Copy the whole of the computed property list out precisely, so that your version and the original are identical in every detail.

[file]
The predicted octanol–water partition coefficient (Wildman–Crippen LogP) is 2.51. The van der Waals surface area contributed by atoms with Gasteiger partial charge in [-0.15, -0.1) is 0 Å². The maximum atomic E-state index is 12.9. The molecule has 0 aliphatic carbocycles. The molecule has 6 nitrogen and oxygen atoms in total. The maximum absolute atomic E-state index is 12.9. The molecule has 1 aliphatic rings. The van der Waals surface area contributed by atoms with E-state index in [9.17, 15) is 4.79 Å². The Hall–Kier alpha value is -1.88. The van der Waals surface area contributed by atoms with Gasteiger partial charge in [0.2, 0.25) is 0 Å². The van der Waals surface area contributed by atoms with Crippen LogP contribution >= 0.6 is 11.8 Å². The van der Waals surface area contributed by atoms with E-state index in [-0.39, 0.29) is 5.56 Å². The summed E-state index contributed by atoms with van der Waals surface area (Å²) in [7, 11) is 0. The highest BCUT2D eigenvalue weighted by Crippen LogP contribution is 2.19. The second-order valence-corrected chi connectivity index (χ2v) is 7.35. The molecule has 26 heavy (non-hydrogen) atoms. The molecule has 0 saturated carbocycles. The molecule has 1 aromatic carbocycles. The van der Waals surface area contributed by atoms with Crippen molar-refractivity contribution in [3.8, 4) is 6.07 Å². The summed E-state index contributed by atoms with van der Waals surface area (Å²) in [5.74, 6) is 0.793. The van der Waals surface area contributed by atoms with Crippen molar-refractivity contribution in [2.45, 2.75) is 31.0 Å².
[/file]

The predicted octanol–water partition coefficient (Wildman–Crippen LogP) is 2.51. The van der Waals surface area contributed by atoms with Gasteiger partial charge in [-0.15, -0.1) is 0 Å². The maximum atomic E-state index is 12.9. The molecule has 0 aliphatic carbocycles. The molecule has 6 nitrogen and oxygen atoms in total. The maximum absolute atomic E-state index is 12.9. The molecule has 1 aliphatic rings. The van der Waals surface area contributed by atoms with E-state index in [9.17, 15) is 4.79 Å². The Hall–Kier alpha value is -1.88. The van der Waals surface area contributed by atoms with Gasteiger partial charge in [0.2, 0.25) is 0 Å². The van der Waals surface area contributed by atoms with Crippen LogP contribution >= 0.6 is 11.8 Å². The van der Waals surface area contributed by atoms with E-state index in [-0.39, 0.29) is 5.56 Å². The summed E-state index contributed by atoms with van der Waals surface area (Å²) in [7, 11) is 0. The highest BCUT2D eigenvalue weighted by Crippen LogP contribution is 2.19. The second-order valence-corrected chi connectivity index (χ2v) is 7.35. The molecule has 26 heavy (non-hydrogen) atoms. The molecule has 0 saturated carbocycles. The molecule has 1 aromatic carbocycles. The van der Waals surface area contributed by atoms with Crippen molar-refractivity contribution in [3.8, 4) is 6.07 Å². The summed E-state index contributed by atoms with van der Waals surface area (Å²) in [5.74, 6) is 0.793. The van der Waals surface area contributed by atoms with Crippen molar-refractivity contribution in [2.45, 2.75) is 31.0 Å².